Not long ago I wrote an article on sacrifice exploring the idea that to sacrifice is to offer to the gods some thing of value to be made holy in an act of exchange where the divine and profane trade with each other. Those offering the sacrifice hope to receive something useful from the divine, while the divinity receives something valuable from the profane. In other words, it’s hoped the gods will find their gift so pleasing that they will grant a boon to those who offer it.
Sacrifice is not easy to explain or understand, but we do have limits about what kinds are permissible. For instance, we no longer tolerate human sacrifice, with a special abhorrence of child sacrifice. Or do we? Throughout the world, even in our own nation, we have and continue to engage in massive acts of human sacrifice. But to what gods? To the gods of our own hubris, lust for power, greed, fear, and ignorance. What do we want in exchange for the sacrifices we offer? Security, safety, preservation of privilege, the usual suspects. Do we ever get them? Not often. The gods we have made from our own desires are not reliable. Indeed, they have little power to do anything because, as it turns out, they’re illusions, chimeras, figments of our own delusional imaginations.
Christian worship, as celebrated in my tradition, understands that there is no god other than the Lord God, and pleasing God with a bribe is out of the question. For us, in response to an offering of bread and wine with thanksgiving, God returns it as holy food an drink to nourish us for holy work. We’re not very good at it, which is one reason we repeat it each week. Why would God do that? Because God loves us, and for no other reason. It may not make sense in human terms, but that’s the way it is. Other Christian traditions have other understandings about sacrifice, yet all agree that God cannot be bribed, and that God’s gift of love cannot be bought, only accepted.
So why? Why do so many self professed Christians continue to celebrate the legitimacy of wholesale human sacrifice to the gods of human hubris in the name of national or tribal loyalty?
It may have something to do with the common understanding of sacrifice as recorded in scripture, and in the history of our own times. Sacrifice is so infused with the idea of destroying something of great value that it’s hard to think of it in any other way. What do we say we sacrifice? Friendships, family, moral integrity, wealth, health, the lives of soldiers in battle, and for what? Careers, libidos, income, power, popularity, status, recognition, safety, national pride. As gods go, they are made of flimsy stuff.
It’s an old, old problem. Scripture records an abundance of human sacrifice over thousands of years, sometimes in God’s name. But throughout the biblical record, God’s progressive self revelation has leaned against it. The story of Abraham’s near sacrifice of his son Isaac boggles our minds, but it turns out that it was a common practice to sacrifice first born children to various gods, in hopes of better things to come. That kind of thinking has been true throughout the world in many cultures. It’s so horrifying that we make bad jokes out of throwing virgins into volcanoes as a way to laugh at what is pure evil. In the story of Abraham and Isaac, the Lord ordered a stop to that way of thinking.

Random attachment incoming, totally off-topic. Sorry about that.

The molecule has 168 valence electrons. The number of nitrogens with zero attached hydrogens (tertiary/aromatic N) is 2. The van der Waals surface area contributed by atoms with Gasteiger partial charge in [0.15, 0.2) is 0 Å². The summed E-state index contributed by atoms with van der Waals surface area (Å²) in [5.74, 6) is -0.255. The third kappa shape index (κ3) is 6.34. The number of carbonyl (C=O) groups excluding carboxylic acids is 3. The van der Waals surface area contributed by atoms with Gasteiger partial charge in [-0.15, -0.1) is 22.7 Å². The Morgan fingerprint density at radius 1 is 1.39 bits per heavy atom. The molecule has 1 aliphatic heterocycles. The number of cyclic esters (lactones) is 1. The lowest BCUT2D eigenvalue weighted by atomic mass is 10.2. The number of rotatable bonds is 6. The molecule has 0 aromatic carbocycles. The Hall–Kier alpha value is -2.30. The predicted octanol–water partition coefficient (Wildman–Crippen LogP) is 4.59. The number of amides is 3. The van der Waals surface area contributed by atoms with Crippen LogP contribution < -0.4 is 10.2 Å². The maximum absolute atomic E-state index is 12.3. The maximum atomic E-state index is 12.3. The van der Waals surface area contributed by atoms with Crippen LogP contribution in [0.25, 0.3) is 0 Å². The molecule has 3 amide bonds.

It took a long time to fully understand God’s condemnation of human sacrifice, indeed the sacrifice of any living creature. It has taken an even longer time to understand that the slaughter of peoples for political purposes is a form of human sacrifice that is as fully condemned by God as was the sacrifice of Isaac. Christians should have understood it at the foot of the cross, and at the empty grave, but we didn’t. We still don’t because we have deluded ourselves into thinking that, just because a human sacrifice doesn’t happen on an altar, under the hand of a knife wielding priest, it’s not a sacrifice to false gods when we offer up the lives of young men and women for no defensible purpose other than the political aspirations of political leaders and the nations they serve. And it’s certainly not human sacrifice when civilians are slaughtered by the hundreds, perhaps thousands, in the name of collateral damage that is an unintentional cost of offerings to the gods of war.
What can we offer in defense of our world wide practice of human sacrifice? Do we not have a right to self defense? Do we not have a right to combat insurrection? Shouldn’t we intervene with deadly force when victims of egregious acts of injustice and terror reach out to us for help? Are we to become doormats for anyone to tromp on? Do we not have to answer the patriotic call of those who gave their lives in battle? Consider the closing lines of Canadian Lt. Col. John McCrae’s famous 1915 poem, “In Flander’s Fields.” It’s the voice of the dead calling to those yet alive.
Take up our quarrel with the foe:
To you from failing hands we throw
The torch; be yours to hold it high.
If ye break faith with us who die
We shall not sleep, though poppies grow
In Flanders fields.
The call to human sacrifice is strong, even as we deny that such a thing is still done, at least not by us, whoever us may be.
Is that to say there is never a time when deadly force resulting in massive human death is justified? No. But those times are few, and our history of engaging in human sacrifice is rife with many that cannot be justified. Even when they are, it’s a tragedy of sinful proportions for which confession and repentance is demanded. The god’s disagree. They want glorifying celebration. The Lord God is not amused by them. Christians are called to pay more attention to the Lord God than to the gods we have created out of human hubris.